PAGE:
News and Commentary Addiction Medicine Fellowships: The Fight Against the Opioid Crisis

The Crisis
America is in the midst of the most severe public health crisis since the 1918 Spanish Flu pandemic, namely with the opioid crisis. Accidental overdose deaths have skyrocketed, and life-expectancy has declined.

This uniquely American epidemic is multi-factorial in origin, with the pharmaceutical industry, physicians and organized medicine all sharing the blame. While opioids are the current face of this epidemic, they are only one aspect of a larger crisis of unhealthy substance use and addiction. We cannot afford to only address opioid addiction, since cessation of one drug without comprehensive care can simply result in substitution with another drug. Fortunately, as Americans from all walks of life take increasing notice of the severity of the crisis, the healthcare industry is marshaling all its resources to help combat the epidemic.

The Response
Perhaps the most important component of the response to the crisis has been the ascendance of America’s newest multi-specialty subspecialty, addiction medicine. In 2015, addiction medicine became the newest medical specialty, recognized by the American Board of Medical Specialties (ABMS) as a sub-specialty of the American Board of Preventive Medicine (ABPM). This landmark achievement heralds a new era in the field of organized addiction medicine as physicians are now able to become board certified in addiction medicine via the gold standard ABMS designation. The first ABPM Addiction Medicine board exam was administered in the Fall of 2017, and over 1,000 physicians became board certified. Many more have applied for the upcoming exam this fall.

Building the workforce of addiction medicine physicians is essential if we are to address unhealthy substance use and addiction as the public health and medical problems they are, and to assure that all in need of help receive quality prevention and treatment services. This is done by creating and sustaining fellowship training programs. Fellowships are the lifeblood of any medical specialty, as they provide the educational pathway wherein physicians become experts in their field. These fellowship graduates become the natural champions, researchers and change agents who proliferate throughout the field and help spread best practices throughout the entire healthcare arena. In addition to providing front-line clinical care, fellowship graduates become advocates at the local, state and national level to inform policy and guide legislators as they do their part to combat the ongoing crisis.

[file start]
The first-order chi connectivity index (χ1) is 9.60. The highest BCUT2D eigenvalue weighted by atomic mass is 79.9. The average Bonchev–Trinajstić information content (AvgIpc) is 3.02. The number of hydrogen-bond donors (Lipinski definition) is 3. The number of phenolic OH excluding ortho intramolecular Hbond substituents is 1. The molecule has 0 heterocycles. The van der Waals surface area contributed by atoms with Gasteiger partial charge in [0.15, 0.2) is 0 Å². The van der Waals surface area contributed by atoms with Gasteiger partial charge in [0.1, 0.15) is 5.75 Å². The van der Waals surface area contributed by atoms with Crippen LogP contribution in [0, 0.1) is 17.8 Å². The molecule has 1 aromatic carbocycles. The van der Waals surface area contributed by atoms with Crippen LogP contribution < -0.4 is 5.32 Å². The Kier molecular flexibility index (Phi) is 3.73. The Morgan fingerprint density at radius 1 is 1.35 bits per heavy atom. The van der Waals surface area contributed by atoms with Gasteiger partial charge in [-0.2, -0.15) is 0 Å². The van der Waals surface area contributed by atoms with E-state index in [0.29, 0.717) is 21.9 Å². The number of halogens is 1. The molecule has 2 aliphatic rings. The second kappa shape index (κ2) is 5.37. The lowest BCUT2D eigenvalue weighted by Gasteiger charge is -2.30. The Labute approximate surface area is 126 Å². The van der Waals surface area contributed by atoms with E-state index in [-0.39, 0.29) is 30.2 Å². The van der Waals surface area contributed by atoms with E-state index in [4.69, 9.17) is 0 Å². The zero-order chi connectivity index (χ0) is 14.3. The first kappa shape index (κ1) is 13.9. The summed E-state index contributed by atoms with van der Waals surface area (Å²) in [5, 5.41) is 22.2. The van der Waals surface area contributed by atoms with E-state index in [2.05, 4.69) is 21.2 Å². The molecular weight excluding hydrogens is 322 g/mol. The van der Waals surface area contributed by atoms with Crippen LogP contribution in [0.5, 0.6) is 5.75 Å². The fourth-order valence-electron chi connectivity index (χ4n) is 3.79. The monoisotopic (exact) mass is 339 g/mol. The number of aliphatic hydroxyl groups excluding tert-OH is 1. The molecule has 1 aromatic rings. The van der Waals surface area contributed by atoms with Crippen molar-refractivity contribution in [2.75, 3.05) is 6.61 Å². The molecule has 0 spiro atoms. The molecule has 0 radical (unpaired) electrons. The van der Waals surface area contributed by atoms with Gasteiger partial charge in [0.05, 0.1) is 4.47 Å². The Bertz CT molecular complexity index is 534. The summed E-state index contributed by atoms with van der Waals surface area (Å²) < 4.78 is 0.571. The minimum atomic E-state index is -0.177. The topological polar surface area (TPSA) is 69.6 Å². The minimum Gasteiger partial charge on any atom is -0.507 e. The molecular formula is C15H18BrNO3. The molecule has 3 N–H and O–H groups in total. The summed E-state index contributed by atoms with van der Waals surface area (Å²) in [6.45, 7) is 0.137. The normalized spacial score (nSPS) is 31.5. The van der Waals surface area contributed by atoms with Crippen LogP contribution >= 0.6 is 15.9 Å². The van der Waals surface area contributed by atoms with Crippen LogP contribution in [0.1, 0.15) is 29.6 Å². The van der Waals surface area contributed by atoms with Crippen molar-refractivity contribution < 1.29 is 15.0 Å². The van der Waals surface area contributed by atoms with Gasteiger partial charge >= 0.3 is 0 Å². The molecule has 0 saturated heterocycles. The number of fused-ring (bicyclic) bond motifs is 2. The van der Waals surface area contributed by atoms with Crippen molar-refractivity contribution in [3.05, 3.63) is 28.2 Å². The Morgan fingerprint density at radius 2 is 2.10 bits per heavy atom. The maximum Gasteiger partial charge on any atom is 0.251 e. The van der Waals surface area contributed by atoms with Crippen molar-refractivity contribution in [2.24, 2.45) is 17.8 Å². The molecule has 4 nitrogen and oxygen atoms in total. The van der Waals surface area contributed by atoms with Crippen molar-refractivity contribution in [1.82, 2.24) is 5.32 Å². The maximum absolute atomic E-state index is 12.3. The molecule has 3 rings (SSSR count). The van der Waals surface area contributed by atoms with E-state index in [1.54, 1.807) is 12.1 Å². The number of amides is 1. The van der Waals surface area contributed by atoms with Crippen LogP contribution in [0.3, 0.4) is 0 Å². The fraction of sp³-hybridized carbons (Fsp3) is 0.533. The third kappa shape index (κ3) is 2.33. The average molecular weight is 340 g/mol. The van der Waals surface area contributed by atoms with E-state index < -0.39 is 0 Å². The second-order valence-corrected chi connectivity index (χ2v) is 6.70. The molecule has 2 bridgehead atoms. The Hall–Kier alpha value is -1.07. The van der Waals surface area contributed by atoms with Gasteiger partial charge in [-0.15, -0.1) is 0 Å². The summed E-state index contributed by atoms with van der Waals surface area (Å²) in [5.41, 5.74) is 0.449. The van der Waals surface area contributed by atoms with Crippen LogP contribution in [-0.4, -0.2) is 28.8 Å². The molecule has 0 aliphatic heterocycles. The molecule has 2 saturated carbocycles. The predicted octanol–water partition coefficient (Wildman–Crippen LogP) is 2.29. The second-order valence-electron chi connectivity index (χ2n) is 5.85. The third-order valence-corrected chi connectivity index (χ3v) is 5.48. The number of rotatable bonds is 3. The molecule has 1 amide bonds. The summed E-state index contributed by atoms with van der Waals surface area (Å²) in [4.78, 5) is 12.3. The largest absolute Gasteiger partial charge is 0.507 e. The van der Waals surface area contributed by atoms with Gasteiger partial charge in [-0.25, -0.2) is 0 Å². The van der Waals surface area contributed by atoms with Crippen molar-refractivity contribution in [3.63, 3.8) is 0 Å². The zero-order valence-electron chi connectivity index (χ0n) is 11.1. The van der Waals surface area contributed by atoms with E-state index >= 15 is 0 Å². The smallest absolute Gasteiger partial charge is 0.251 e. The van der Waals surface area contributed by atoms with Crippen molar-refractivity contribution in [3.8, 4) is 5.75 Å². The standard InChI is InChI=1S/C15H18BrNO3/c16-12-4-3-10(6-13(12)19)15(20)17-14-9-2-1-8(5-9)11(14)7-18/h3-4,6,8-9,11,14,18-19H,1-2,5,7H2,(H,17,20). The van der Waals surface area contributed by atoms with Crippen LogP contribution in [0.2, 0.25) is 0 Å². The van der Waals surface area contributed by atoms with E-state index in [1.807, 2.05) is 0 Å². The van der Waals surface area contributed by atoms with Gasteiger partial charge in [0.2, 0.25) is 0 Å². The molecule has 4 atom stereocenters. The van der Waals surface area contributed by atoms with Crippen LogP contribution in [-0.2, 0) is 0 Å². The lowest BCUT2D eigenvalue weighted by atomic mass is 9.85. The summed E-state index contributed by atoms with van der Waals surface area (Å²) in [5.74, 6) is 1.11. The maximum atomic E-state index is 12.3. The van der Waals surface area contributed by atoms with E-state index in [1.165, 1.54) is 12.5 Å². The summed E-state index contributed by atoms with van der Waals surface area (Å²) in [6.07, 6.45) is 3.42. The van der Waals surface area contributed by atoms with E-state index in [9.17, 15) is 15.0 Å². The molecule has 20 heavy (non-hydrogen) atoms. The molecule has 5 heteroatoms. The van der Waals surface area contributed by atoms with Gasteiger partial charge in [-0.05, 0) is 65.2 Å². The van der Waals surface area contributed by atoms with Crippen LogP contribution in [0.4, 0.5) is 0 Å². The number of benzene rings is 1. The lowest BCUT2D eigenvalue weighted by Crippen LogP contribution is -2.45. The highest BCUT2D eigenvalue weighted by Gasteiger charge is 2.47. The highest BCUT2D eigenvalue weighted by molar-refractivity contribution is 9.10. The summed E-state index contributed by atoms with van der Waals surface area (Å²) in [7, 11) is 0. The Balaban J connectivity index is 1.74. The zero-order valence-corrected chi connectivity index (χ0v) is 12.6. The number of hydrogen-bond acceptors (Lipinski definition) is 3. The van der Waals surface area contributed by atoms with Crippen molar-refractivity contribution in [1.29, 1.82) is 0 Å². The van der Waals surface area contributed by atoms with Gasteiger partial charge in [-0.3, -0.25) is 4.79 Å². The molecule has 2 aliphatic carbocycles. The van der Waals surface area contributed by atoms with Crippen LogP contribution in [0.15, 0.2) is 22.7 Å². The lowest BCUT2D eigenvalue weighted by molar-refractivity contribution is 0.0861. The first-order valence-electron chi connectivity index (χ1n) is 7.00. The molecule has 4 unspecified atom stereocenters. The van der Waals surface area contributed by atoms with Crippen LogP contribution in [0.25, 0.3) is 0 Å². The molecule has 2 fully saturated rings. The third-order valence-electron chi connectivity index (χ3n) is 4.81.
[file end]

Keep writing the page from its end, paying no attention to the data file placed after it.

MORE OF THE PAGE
At present, there are 52 fellowship programs in the United States and 3 in Canada that have been accredited by The Addiction Medicine Foundation. It is expected that the majority of US-based addiction medicine fellowship programs will apply for ACGME accreditation throughout the next few years.

The Future
The Addiction Medicine Foundation is providing frontline support for the migration of fellowships into ACGME accreditation and continues to support the creation of additional high-quality, sustainable fellowship programs, with an ultimate goal of 125 fellowship programs by 2025.

In addition to helping to create fellowships, the Foundation has established a National Research Center in collaboration with the University of Tennessee Health Science Center to study all aspects of addiction medicine fellowships, their graduates, the impact of the fellowships and matters related to the addiction medicine workforce. The Addiction Medicine Foundation also facilitated the establishment of the independent Addiction Medicine Fellowship Directors Association (AMFDA) and has brought together its members for three annual meetings to discuss all topics relevant to addiction medicine training. In 2019, The Addiction Medicine Foundation and Addiction Medicine Fellowship Directors Association will merge into a combined successor organization known as the American College of Academic Addiction Medicine (ACAAM), continuing and advancing their work.

Many medical schools, federal agencies, philanthropies and other organizations are asking themselves how they too can help combat the ongoing crisis. The most important and critical step is to help build the addiction medicine workforce by establishing and providing resources to support fellowship training programs. Only by providing a spectrum of science-informed prevention, early intervention, evidence-based treatment and comprehensive disease management can we hope to stem this crisis and prevent the next. To do this, we need trained physicians and educators to train other health care professionals; we need champions to educate the public and reduce stigma; and we need funding. America deserves nothing less.

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